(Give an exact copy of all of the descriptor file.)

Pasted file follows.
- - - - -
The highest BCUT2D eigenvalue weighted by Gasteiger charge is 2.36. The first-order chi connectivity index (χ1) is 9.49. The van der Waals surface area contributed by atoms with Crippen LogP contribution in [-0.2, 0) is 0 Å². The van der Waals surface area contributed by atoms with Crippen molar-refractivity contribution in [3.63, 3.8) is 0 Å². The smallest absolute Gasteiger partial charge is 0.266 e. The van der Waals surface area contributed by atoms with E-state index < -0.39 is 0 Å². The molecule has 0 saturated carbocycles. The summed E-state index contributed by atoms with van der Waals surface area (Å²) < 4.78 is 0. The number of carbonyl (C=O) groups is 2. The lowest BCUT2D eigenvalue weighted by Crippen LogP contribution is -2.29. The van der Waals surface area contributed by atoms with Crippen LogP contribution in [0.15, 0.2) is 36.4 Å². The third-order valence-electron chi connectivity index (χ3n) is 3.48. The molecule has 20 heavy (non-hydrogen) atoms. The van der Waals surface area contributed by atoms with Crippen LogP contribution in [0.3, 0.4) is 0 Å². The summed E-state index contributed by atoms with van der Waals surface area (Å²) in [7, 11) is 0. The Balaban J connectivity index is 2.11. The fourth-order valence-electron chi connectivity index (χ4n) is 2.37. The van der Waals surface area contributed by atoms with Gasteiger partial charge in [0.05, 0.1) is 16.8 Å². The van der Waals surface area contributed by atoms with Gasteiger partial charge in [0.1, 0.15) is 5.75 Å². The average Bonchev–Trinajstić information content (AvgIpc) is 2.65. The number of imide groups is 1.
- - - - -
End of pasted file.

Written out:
The highest BCUT2D eigenvalue weighted by Gasteiger charge is 2.36. The first-order chi connectivity index (χ1) is 9.49. The van der Waals surface area contributed by atoms with Crippen LogP contribution in [-0.2, 0) is 0 Å². The van der Waals surface area contributed by atoms with Crippen molar-refractivity contribution in [3.63, 3.8) is 0 Å². The smallest absolute Gasteiger partial charge is 0.266 e. The van der Waals surface area contributed by atoms with E-state index < -0.39 is 0 Å². The molecule has 0 saturated carbocycles. The summed E-state index contributed by atoms with van der Waals surface area (Å²) < 4.78 is 0. The number of carbonyl (C=O) groups is 2. The lowest BCUT2D eigenvalue weighted by Crippen LogP contribution is -2.29. The van der Waals surface area contributed by atoms with Crippen LogP contribution in [0.15, 0.2) is 36.4 Å². The third-order valence-electron chi connectivity index (χ3n) is 3.48. The molecule has 20 heavy (non-hydrogen) atoms. The van der Waals surface area contributed by atoms with Crippen LogP contribution in [0.3, 0.4) is 0 Å². The summed E-state index contributed by atoms with van der Waals surface area (Å²) in [7, 11) is 0. The Balaban J connectivity index is 2.11. The fourth-order valence-electron chi connectivity index (χ4n) is 2.37. The van der Waals surface area contributed by atoms with Gasteiger partial charge in [0.05, 0.1) is 16.8 Å². The van der Waals surface area contributed by atoms with Gasteiger partial charge in [0.1, 0.15) is 5.75 Å². The average Bonchev–Trinajstić information content (AvgIpc) is 2.65. The number of imide groups is 1.